After announcing several new initiatives meant to relaunch post bankruptcy, The Hertz Corp. gets hit with blowback on dual fronts.
Talk about one step forward and two steps back.
For the past couple of weeks The Hertz Corp. has been rolling out announcements about changes it was making as it looked to reinvent the car rental industry and retake its place at the top of the heap post-bankruptcy. The Estero, Lee County company announced a new interim CEO who was going to lead the search for a permanent replacement, it announced its stock would return to Wall Street, it announced innovative partnerships with pioneers Carvana and Uber, it announced a massive deal to move into the world of electronic vehicles and, to top it off, it announced Super Bowl champion Tom Brady as a pitchman.
Things were looking good after nearly two years of struggle, layoffs and uncertainty.
Then, Elon Musk took to Twitter and CBS News came calling.
In a matter of a few days, beginning Nov 2, much of what the company had done to reposition itself was overshadowed by black clouds rolling in from the two fronts.
First, Musk, CEO of Tesla, tweeted Nov. 2 that the deal Hertz had announced to buy 100,000 Teslas by the end of 2023 wasn’t actually signed.
The company had sent out a press release touting the electric vehicles and the infrastructure to sustain the fleet. It appeared Hertz took its first major step into a new world. But with the Tweet-happy Musk casting doubt, without giving specific information, observers — and investors — were left wondering what the truth was.
Hertz officials cast doubt on Musk's doubts, saying things are moving along as expected. In a Nov. 8 email statement to the Business Observer, Hertz says “deliveries of the Teslas already have started.”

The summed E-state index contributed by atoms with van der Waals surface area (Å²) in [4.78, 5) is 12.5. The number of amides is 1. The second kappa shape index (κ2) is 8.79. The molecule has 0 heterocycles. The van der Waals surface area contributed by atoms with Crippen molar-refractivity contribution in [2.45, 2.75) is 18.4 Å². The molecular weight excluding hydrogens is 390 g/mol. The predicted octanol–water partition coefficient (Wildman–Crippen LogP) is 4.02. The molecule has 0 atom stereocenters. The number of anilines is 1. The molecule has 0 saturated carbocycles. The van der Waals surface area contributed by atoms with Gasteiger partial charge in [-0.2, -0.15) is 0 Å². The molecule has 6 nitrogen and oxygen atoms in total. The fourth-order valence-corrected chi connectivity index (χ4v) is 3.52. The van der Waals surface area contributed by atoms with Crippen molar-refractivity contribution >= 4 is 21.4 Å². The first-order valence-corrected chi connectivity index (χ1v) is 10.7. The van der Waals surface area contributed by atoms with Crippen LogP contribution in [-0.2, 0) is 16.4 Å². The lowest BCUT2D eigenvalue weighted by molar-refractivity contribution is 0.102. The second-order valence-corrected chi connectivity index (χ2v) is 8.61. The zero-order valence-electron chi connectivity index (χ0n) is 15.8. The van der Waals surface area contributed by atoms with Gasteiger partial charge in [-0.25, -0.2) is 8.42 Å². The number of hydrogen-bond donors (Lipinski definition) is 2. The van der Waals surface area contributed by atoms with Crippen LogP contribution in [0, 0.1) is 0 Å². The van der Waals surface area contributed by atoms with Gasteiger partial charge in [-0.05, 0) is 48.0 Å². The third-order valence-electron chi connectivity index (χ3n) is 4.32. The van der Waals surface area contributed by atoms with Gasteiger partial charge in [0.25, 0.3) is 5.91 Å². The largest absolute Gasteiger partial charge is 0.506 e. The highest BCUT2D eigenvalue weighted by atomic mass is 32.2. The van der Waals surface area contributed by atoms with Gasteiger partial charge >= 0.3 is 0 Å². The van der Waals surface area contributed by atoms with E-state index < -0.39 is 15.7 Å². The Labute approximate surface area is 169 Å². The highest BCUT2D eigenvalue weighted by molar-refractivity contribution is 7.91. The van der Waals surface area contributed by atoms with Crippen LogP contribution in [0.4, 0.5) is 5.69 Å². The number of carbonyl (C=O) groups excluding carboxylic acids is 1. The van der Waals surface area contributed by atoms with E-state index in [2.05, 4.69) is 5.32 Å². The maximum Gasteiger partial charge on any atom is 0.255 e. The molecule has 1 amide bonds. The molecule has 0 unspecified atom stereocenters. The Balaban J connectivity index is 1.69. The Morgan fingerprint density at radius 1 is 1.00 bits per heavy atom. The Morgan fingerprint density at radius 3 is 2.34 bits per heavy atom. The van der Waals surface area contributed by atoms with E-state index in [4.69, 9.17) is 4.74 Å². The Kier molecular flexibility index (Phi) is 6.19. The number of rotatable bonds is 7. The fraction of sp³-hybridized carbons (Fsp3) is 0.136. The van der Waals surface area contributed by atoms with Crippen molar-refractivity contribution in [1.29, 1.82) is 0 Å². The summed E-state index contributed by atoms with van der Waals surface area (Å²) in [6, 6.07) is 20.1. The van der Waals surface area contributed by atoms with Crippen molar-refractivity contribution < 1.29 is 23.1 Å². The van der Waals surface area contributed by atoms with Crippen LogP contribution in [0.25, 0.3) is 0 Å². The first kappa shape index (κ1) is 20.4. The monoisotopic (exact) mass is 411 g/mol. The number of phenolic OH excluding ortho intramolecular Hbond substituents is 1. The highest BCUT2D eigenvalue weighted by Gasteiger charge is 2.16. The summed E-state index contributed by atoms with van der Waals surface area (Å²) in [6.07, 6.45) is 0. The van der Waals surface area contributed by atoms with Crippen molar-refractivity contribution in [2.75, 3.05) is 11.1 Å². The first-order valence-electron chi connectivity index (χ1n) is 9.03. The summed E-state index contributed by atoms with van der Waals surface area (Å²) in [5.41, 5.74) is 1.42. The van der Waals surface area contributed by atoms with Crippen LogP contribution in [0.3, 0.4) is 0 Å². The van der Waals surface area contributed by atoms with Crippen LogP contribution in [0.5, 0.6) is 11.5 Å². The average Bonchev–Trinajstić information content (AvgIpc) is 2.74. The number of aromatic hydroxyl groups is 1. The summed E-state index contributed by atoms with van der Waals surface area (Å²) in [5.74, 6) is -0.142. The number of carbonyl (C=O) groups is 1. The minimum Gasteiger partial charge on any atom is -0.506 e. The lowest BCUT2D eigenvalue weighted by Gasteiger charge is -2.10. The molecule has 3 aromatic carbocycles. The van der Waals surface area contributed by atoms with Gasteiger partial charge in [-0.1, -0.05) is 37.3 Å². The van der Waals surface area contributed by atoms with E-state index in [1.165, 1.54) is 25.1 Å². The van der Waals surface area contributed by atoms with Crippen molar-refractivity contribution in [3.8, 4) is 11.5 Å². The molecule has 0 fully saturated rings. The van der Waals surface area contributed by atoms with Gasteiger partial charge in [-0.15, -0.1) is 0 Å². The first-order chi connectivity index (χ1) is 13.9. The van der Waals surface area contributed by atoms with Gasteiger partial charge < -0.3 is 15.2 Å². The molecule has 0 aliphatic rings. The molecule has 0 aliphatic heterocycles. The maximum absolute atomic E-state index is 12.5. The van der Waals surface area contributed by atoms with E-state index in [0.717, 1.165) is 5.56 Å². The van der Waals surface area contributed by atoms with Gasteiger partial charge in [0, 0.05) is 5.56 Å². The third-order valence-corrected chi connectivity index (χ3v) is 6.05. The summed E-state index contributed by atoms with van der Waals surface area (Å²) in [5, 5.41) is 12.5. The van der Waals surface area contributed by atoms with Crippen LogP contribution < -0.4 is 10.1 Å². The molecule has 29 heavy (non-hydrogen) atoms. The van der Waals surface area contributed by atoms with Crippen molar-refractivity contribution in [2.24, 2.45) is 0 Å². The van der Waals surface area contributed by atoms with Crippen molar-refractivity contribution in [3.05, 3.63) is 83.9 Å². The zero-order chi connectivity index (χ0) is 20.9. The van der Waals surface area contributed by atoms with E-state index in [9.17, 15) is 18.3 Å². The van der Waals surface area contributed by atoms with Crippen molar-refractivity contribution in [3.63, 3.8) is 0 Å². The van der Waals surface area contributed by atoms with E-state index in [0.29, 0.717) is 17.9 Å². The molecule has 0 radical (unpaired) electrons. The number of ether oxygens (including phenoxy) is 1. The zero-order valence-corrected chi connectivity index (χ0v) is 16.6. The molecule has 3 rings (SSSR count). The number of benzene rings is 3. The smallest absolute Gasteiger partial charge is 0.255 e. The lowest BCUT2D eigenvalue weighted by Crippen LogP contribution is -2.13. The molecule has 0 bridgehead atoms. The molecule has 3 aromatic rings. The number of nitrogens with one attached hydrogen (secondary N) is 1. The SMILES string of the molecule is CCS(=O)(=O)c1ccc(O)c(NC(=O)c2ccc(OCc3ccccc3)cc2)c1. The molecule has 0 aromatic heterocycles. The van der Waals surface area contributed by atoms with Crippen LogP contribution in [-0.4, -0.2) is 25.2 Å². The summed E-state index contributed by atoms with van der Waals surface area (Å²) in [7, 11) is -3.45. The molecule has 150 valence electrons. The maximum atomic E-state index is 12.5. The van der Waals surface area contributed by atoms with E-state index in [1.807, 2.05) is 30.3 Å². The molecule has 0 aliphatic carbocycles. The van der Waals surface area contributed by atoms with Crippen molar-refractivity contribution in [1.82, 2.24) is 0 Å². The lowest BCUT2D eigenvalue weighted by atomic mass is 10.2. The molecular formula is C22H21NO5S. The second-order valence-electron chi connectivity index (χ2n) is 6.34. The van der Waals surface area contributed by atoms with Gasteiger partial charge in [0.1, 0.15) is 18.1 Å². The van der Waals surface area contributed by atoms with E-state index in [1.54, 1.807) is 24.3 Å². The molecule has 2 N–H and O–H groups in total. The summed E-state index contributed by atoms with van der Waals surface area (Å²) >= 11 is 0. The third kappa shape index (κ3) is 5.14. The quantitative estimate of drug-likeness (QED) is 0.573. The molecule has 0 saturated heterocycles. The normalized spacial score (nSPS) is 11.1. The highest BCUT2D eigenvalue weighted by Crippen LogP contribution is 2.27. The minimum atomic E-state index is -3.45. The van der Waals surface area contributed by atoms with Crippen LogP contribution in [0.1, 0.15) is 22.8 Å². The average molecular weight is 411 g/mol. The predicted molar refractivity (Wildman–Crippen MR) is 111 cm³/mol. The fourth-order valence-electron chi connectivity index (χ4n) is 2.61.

“We are seeing very strong early demand for Teslas in our rental fleet, which reflects market demand for Tesla vehicles.”
Then, two days after Musk’s tweet, CBS New ran a report based on a year-old lawsuit with “claims filed by dozens of Hertz customers who say they were falsely arrested — and in some cases jailed — because the company reported the cars they had rented as stolen.”
The network interviewed two men who alleged they’d been pulled over for driving stolen cars when, in fact, they had valid rental contracts.
Hertz officials, in the email to the Business Observer, don't dispute that it occasionally reports rented vehicles stolen, saying that “the vast majority of these cases involve renters who were many weeks or even months overdue returning vehicles and who stopped communicating with us well beyond the scheduled due date."
“Situations where vehicles are reported to the authorities are very rare," the email continues, "and happen only after exhaustive attempts to reach the customer.”
The company blames the lawsuit, and by extension the CBS report, on lawyers with “a track record of making baseless claims that blatantly misrepresent the facts.”
In both cases, only time will tell how the stories shake out and if it was a bad week of PR or if there is lasting damage to the rebound. But one has to imagine in the boardroom at company headquarters executives are looking on the bright side. This wasn’t one step forward and two steps back. It’s been more like five or six steps forward and only two steps back.
But, boy, those two steps were doozies.